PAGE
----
Poinguinim: As lights and din are a hindrance to the nesting process, an Olive Ridley turtle preferred to lay its eggs at Agonda beach in the early hours of Friday. The turtle appeared at 4.30am and after laying 114 eggs disappeared into the sea. Soon after, this first turtle nesting pit for the season was enclosed by forest officials at Agonda, range forest officer (wildlife) Anant Velip said. The alert forest staff stationed at the Turtle Interpretation Centre at Agonda beach, were constantly on a look out for any new turtle eggs, and soon shifted them to a guarded enclosure for hatching. Velip said the turtles prefer Agonda beach over Galgibaga, which was once the main beach in Canacona for turtle nesting. It was here that turtle eggs began to be protected since 1999 under the alert leadership of the then parish priest of Galgibaga church, Fr Mariano Goes e Proenca. Last season, the first turtle had appeared at Agonda on January 7 and had laid 127 eggs, and within the next 32 days, as many as 13 Olive Ridley turtles visited Agonda beach past midnight to lay their eggs. In the last season, Agonda beach witnessed 35 turtle pits, which has been the centre’s best season. Its earlier high was 19 turtle nests during 2017-18. Galgibaga was in the limelight with its first turtle nest preserved on December 23, last season. Some fishermen from Agonda told TOI that since tourist activities are projected to be on a low this year, it will give the turtles a better opportunity to lay their eggs.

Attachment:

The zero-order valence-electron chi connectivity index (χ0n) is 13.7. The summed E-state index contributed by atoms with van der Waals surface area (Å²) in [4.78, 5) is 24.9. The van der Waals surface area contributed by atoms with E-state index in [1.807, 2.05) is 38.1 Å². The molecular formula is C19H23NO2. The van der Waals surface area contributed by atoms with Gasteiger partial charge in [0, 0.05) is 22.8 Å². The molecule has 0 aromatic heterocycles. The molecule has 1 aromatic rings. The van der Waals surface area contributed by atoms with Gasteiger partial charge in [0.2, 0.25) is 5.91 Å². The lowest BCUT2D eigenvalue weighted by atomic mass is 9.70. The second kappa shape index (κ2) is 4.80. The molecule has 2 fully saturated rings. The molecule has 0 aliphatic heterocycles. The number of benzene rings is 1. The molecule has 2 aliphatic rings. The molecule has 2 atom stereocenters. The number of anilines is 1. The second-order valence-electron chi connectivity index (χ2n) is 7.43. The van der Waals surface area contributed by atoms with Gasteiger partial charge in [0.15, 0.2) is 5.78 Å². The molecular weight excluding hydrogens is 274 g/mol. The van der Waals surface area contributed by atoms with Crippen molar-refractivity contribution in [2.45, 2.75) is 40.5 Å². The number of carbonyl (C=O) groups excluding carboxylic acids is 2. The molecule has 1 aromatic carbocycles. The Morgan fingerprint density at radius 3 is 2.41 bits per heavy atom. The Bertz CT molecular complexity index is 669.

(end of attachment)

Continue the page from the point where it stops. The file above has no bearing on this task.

PANAJI/POINGUINIM: An early morning flippered tourist sparked off some excitement at Morjim beach after it laid 130 eggs and kicked off the nesting season for Olive Ridley turtles on the back of a productive season last year. The beach on the mouth of River Chapora and Mandrem in Pernem, and Agonda and Galgibaga in Canacona taluka are four turtle nesting sites designated under coastal regulation zone (CRZ) notification 2011. “This is the first nesting of the season. Our staff and forest guards who keep a watch on the beach noticed the turtle around 1.30am,” range forest officer (RFO) John Fernandes said. Goa’s modest turtle conservation programme was pioneered on Morjim beach in late 1990s, followed by Galgibaga, though the entire coast was open to the flippered visitors before tourism activities pushed them to isolated spaces. Around 30 to 40 nests are laid during the season, unlike the Odisha coast where mass nesting in thousands takes place. Forest staff keep vigil over the nests round-the-clock to protect them from stray dogs and poachers. Bright lights, noisy music and other tourism activities affect nesting activity. On the two beaches in the north, a total of 24 nests were laid and more than 1,700 hatchlings were released into the sea. “Last season was one of the most productive one in recent years,” a source said. Meanwhile the nesting season in Galgibaga and Agonda seems to have been delayed a bit. Nesting season in the past used to start in October though in the recent years, it has shifted to December-January and ends in March-April. This change in the start of the nesting season is attributed to climate change, RFO (wildlife) Anant Velip said, adding that the incubation period takes between 48 to 52 days. The first Olive Ridley turtle nesting was witnessed last year on December 23 with the forest department officials protecting eggs at Galgibaga beach but it was just a fortnight later that Agonda beach also witnessed the first Olive Ridley turtle nesting. A total of 22 Olive Ridleys visited the twin turtle nesting beaches of Agonda and Galgibaga last year laying a total of 2,278 eggs. The Goa coastal zone management authority (GCZMA) in the first week of November ordered the removal of a temporary swimming pool on Agonda beach.